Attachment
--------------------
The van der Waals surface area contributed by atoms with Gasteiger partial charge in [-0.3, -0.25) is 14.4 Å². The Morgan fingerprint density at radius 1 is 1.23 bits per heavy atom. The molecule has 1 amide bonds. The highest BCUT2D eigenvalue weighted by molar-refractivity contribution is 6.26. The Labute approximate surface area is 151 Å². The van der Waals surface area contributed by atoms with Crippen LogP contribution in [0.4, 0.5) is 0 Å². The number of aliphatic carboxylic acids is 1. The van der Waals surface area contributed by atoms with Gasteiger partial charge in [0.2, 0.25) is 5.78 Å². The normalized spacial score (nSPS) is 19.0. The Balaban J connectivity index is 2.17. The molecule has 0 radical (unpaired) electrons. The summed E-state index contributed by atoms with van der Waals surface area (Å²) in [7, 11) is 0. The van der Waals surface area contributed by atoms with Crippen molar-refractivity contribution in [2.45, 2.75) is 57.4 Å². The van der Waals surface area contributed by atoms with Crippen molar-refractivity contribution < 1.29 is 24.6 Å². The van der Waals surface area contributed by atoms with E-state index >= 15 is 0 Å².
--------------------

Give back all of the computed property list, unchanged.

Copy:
The van der Waals surface area contributed by atoms with Gasteiger partial charge in [-0.3, -0.25) is 14.4 Å². The Morgan fingerprint density at radius 1 is 1.23 bits per heavy atom. The molecule has 1 amide bonds. The highest BCUT2D eigenvalue weighted by molar-refractivity contribution is 6.26. The Labute approximate surface area is 151 Å². The van der Waals surface area contributed by atoms with Crippen LogP contribution in [0.4, 0.5) is 0 Å². The number of aliphatic carboxylic acids is 1. The van der Waals surface area contributed by atoms with Gasteiger partial charge in [0.2, 0.25) is 5.78 Å². The normalized spacial score (nSPS) is 19.0. The Balaban J connectivity index is 2.17. The molecule has 0 radical (unpaired) electrons. The summed E-state index contributed by atoms with van der Waals surface area (Å²) in [7, 11) is 0. The van der Waals surface area contributed by atoms with Crippen molar-refractivity contribution in [2.45, 2.75) is 57.4 Å². The van der Waals surface area contributed by atoms with Crippen molar-refractivity contribution < 1.29 is 24.6 Å². The van der Waals surface area contributed by atoms with E-state index >= 15 is 0 Å².